After signing with the New York Jets in 2010, LaDainian Tomlinson tattooed a Jets logo on his right calf. A few days before his first game, he delivered a moving speech to the team, reciting famous Vince Lombardi quotes with such passion that it left some teammates and coaches on the verge of tears.
Tomlinson was all-in, no doubt about it. For two years, he graced the Jets' locker room with his regal presence, inspiring off the field and contributing in full- and part-time roles in 2010 and 2011, respectively.
Unfortunately, his legacy with the Jets is tinged with a regrettable irony. For all the good he did, galvanizing those around him, Tomlinson hurt the team with his stinging criticism of the locker-room discord.
It happened a couple of weeks after the season, when, in an interview during Showtime's "Inside the NFL," Tomlinson poured kerosene on the fire. He said the team dissension was "as bad as I've ever been around" -- an opinion that carried enormous weight because of his stature.
In the same interview, Tomlinson said Mark Sanchez was "pampered." He also unloaded on Rex Ryan, claiming the coach's bold predictions ended up hurting the team. In five short minutes, Tomlinson -- always known as a classy, thoughtful player -- put a name and a face on the Jets' internal strife.
A Hall of Fame name.
Tomlinson, a free agent, knew he wasn't returning to the Jets. Deep down, he may have already known his career was over. That will become official Monday, when he signs a one-day contract and retires as a member of the San Diego Chargers, his forever team.
When he sat down for that interview, Tomlinson probably was looking ahead to his next career -- television -- knowing he could accelerate the process by making a headline. Controversy sells. Strong opinions are a must. That's how it goes for ex-jocks in career limbo, floating somewhere between the gridiron and the TV studio.
Maybe Tomlinson was simply telling the truth, but he gave legs to the story by dishing so much dirt. His comments jarred the organization, but no one criticized Tomlinson, out of respect for him.
If that's how Tomlinson is remembered in New York, well, it'll be too bad because he had a nice, little run with the Jets. He was supposedly washed up when he arrived in 2010, but he beat out Shonn Greene for the starting job and finished with a team-high 914 rushing yards, making people forget about Thomas Jones.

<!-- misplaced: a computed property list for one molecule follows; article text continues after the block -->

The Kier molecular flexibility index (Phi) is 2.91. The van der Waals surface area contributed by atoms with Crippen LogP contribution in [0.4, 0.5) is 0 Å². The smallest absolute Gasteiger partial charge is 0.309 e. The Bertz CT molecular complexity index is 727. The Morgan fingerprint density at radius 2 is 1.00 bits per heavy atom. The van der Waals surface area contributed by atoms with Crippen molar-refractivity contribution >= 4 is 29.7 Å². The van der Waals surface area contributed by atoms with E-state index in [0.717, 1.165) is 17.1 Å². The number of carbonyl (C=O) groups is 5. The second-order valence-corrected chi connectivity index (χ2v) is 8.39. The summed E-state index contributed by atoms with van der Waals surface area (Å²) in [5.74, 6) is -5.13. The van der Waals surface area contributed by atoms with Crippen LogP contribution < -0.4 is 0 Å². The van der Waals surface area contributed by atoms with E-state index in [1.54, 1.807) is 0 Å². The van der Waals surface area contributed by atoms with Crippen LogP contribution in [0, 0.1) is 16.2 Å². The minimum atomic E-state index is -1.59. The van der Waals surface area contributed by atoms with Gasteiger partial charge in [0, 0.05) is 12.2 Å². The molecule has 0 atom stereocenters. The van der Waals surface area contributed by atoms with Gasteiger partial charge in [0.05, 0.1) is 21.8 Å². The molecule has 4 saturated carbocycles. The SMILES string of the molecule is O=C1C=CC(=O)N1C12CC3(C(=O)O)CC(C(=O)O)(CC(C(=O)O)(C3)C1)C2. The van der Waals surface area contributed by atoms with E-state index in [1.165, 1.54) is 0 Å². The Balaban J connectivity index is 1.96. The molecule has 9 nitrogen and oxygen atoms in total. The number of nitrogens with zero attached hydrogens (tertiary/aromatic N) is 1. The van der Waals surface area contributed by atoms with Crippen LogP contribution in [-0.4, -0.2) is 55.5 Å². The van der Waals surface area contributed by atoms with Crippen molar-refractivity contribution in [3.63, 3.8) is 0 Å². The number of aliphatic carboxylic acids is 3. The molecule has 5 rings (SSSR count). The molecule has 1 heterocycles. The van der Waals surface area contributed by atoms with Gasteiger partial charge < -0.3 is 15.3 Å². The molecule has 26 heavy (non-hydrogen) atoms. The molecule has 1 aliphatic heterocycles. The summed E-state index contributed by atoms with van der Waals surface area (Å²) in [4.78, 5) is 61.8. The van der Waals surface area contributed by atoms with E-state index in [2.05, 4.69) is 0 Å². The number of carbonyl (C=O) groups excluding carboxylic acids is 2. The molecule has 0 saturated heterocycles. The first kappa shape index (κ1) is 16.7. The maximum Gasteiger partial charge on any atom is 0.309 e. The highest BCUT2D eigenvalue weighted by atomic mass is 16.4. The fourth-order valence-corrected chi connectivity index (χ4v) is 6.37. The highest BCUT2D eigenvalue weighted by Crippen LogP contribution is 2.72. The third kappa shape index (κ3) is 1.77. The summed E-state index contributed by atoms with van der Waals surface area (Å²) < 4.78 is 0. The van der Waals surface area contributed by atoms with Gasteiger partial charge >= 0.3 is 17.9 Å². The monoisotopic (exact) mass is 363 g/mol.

It was a pleasure to watch him run because you knew that, every time he touched the ball, he was running with a purpose. There's nothing more inspiring in sports than seeing a once-great player perform like he's young again, and Tomlinson provided plenty of those moments in 2010.
No doubt, Tomlinson was motivated by his release from the Chargers, and that fire carried him for a year. By last season, only embers remained. He wasn't the same player, but he embraced his role as the third-down back.
Tomlinson, the NFL's MVP in 2006, was an atypical superstar in that he willingly accepted a smaller role with the Jets. His greatest show of unselfishness occurred at the end of the 2010 regular season. Even though he needed only 86 rushing yards to reach 1,000 for the ninth time in his career, he agreed to sit out the final game -- which was meaningless -- to rest up for the playoffs.
That gesture said so much about Tomlinson, whose only goal was to win a Super Bowl. He will go down in history as one of the best players never to win a championship, and that has to hurt because he had two great shots.
He aggravated a knee injury and lasted only two carries in the 2007 AFC Championship Game, a Chargers loss to the New England Patriots. In the 2010 title game, he was held to 16 yards on nine carries, failing to gain a yard on one of the biggest plays of the game.
It was fourth-and-1 in the fourth quarter, the Jets trying to rally from a 14-point deficit against the Pittsburgh Steelers. For a moment, Tomlinson saw daylight, a path to the end zone. Many expected him to leap over the pile, as he had done so many times in his career, but he never got off the ground.
The hole closed and he was swallowed up, a yard short.
One yard shy and one interview in which he was anything but. Hopefully, they won't overshadow the rest of it.